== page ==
Many HTML tags have a unique set of their own attributes. These will be discussed as each tag is introduced throughout the tutorial. Right now we want to focus on a set of generic attributes that can be used with just about every HTML Tag in existence.
Attributes are placed within the opening tag and they follow a precise syntax (format).
HTML – Class or ID Attribute
The class and id attributes are nearly identical. They play no direct role in formatting your elements but rather serve behind the scenes for scripting and Cascading Style Sheets (CSS). The role of classification and identifying elements will become more apparent as your learn CSS.
The idea is that you can classify or id certain a tag and later format the tag using Cascading Style Sheets. It becomes necessary when you have two or more of the same element on a page (like a <p> tag) but want them to be different in appearance.
<p id="italicsparagraph">Paragraph type 1 Italics</p> <p id="boldparagraph">Paragraph type 2 Bold</p>
Paragraph type 2 Bold
HTML – Name Attribute
<input type="text" name="TextField" />
The Name Game:
This attribute has no effect on the display of the text field, but behind the scenes it plays a huge identification role.
HTML – Title Attribute
This is a neat little perhaps, forgotten attribute. This attribute titles an element and adds a tiny text pop-up to any HTML element. Much like the text pop-ups of word processing programs, these attributes should not be forgotten. You may title an element anything you would like, the effects of this attribute are not seen until you hover your mouse over the element for a few seconds.
<h2 title="Hello There!">Titled Heading Tag</h2>
Titled Heading Tag
Hover your mouse over the display heading to see the magic of the title attribute! This provides your web site with some user interaction which is priceless. Do not overlook the title attribute.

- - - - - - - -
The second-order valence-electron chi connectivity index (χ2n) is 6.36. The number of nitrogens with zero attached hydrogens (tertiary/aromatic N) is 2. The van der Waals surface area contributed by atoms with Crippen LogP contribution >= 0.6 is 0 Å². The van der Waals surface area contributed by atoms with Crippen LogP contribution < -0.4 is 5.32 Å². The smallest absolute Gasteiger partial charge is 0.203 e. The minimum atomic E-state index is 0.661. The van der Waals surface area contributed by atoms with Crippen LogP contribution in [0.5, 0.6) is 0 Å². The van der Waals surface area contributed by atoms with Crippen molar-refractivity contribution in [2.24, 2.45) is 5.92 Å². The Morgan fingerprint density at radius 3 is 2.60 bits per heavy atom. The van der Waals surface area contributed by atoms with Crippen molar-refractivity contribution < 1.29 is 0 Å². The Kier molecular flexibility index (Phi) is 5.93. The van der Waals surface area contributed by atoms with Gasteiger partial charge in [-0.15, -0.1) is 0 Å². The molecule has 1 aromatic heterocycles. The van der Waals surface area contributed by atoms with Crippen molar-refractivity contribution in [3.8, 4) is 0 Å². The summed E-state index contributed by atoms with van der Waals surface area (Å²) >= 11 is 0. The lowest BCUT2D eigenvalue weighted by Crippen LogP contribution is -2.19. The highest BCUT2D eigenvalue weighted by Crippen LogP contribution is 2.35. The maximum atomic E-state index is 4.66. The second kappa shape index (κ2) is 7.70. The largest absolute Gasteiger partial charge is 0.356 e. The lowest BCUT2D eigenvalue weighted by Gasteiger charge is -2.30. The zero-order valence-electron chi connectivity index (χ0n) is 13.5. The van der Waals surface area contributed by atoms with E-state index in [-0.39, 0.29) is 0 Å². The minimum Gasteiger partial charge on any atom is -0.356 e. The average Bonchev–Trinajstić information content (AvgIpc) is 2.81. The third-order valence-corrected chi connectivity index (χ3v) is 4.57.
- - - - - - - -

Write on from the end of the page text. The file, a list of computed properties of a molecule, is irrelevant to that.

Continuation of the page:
HTML – Align Attribute
If you wish to change the horizontal location of your elements you may do so using the align attribute. You may align things left, right, or center. By default most elements are automatically aligned left unless otherwise specified.
<h2 align="center">Centered Heading</h2>
<h2 align="left">Left aligned heading</h2> <h2 align="center">Centered Heading</h2> <h2 align="right">Right aligned heading</h2>
Left aligned heading
Right aligned heading
Many tags are assigned default attributes. This means that unless a tag attribute is specified by you the creator, it will have some distinct attributes. For example, a paragraph tag will always align its text to the left unless it has an align attribute in it specifying otherwise. Also elements placed within a table are vertically centered and to the left unless otherwise specified. As you code and learn about each of the different HTML elements, you will become aware of many of these defaults.
Attributes exist to modify HTML tags allowing for complete customization of a website. Here’s a table of some other attributes that are readily usable with many of HTML’s tags.
|align||right, left, center||Horizontally aligns tags|
|valign||top, middle, bottom||Vertically aligns tags within an HTML element.|
|bgcolor||numeric, hexidecimal, RGB values||Places a background color behind an element|
|background||URL||Places an background image behind an element|
|id||User Defined||Names an element for use with Cascading Style Sheets.|
|class||User Defined||Classifies an element for use with Cascading Style Sheets.|
|width||Numeric Value||Specifies the width of tables, images, or table cells.|
|height||Numeric Value||Specifies the height of tables, images, or table cells.|
|title||User Defined||“Pop-up” title for your elements.|